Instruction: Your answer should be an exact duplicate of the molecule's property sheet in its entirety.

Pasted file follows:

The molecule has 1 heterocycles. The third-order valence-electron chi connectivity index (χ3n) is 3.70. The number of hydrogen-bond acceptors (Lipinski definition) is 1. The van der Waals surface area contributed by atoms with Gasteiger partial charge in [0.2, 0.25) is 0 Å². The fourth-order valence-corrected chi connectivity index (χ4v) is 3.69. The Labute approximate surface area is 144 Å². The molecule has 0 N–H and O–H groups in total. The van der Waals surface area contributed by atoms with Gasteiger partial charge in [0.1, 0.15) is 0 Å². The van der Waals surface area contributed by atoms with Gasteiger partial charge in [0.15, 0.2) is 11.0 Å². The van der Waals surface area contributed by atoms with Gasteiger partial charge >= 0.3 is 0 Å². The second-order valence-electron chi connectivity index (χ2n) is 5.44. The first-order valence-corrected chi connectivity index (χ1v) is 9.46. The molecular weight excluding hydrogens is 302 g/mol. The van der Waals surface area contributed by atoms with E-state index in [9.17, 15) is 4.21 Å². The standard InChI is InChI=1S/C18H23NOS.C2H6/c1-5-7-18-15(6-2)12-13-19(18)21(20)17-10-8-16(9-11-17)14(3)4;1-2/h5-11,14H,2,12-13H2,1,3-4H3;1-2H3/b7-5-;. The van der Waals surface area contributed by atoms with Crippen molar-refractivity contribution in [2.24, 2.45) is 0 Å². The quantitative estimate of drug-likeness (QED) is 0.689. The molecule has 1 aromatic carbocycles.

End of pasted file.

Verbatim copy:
The molecule has 1 heterocycles. The third-order valence-electron chi connectivity index (χ3n) is 3.70. The number of hydrogen-bond acceptors (Lipinski definition) is 1. The van der Waals surface area contributed by atoms with Gasteiger partial charge in [0.2, 0.25) is 0 Å². The fourth-order valence-corrected chi connectivity index (χ4v) is 3.69. The Labute approximate surface area is 144 Å². The molecule has 0 N–H and O–H groups in total. The van der Waals surface area contributed by atoms with Gasteiger partial charge in [0.1, 0.15) is 0 Å². The van der Waals surface area contributed by atoms with Gasteiger partial charge in [0.15, 0.2) is 11.0 Å². The van der Waals surface area contributed by atoms with Gasteiger partial charge >= 0.3 is 0 Å². The second-order valence-electron chi connectivity index (χ2n) is 5.44. The first-order valence-corrected chi connectivity index (χ1v) is 9.46. The molecular weight excluding hydrogens is 302 g/mol. The van der Waals surface area contributed by atoms with E-state index in [9.17, 15) is 4.21 Å². The standard InChI is InChI=1S/C18H23NOS.C2H6/c1-5-7-18-15(6-2)12-13-19(18)21(20)17-10-8-16(9-11-17)14(3)4;1-2/h5-11,14H,2,12-13H2,1,3-4H3;1-2H3/b7-5-;. The van der Waals surface area contributed by atoms with Crippen molar-refractivity contribution in [2.24, 2.45) is 0 Å². The quantitative estimate of drug-likeness (QED) is 0.689. The molecule has 1 aromatic carbocycles.